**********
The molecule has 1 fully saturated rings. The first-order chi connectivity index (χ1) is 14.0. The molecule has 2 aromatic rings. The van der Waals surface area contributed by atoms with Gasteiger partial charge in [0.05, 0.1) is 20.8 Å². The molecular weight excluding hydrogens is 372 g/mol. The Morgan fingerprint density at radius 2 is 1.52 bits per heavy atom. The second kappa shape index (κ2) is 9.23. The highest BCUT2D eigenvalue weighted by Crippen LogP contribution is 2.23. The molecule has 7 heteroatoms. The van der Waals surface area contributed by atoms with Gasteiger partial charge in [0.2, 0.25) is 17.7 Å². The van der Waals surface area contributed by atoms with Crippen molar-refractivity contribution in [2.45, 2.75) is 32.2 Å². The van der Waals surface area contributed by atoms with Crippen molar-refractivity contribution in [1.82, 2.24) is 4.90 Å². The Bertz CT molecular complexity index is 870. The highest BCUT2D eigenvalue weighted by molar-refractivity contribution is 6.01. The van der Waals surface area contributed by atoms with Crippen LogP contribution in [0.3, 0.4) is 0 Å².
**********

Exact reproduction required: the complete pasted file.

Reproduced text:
The molecule has 1 fully saturated rings. The first-order chi connectivity index (χ1) is 14.0. The molecule has 2 aromatic rings. The van der Waals surface area contributed by atoms with Gasteiger partial charge in [0.05, 0.1) is 20.8 Å². The molecular weight excluding hydrogens is 372 g/mol. The Morgan fingerprint density at radius 2 is 1.52 bits per heavy atom. The second kappa shape index (κ2) is 9.23. The highest BCUT2D eigenvalue weighted by Crippen LogP contribution is 2.23. The molecule has 7 heteroatoms. The van der Waals surface area contributed by atoms with Gasteiger partial charge in [0.2, 0.25) is 17.7 Å². The van der Waals surface area contributed by atoms with Crippen molar-refractivity contribution in [2.45, 2.75) is 32.2 Å². The van der Waals surface area contributed by atoms with Crippen molar-refractivity contribution in [1.82, 2.24) is 4.90 Å². The Bertz CT molecular complexity index is 870. The highest BCUT2D eigenvalue weighted by molar-refractivity contribution is 6.01. The van der Waals surface area contributed by atoms with Crippen LogP contribution in [0.3, 0.4) is 0 Å².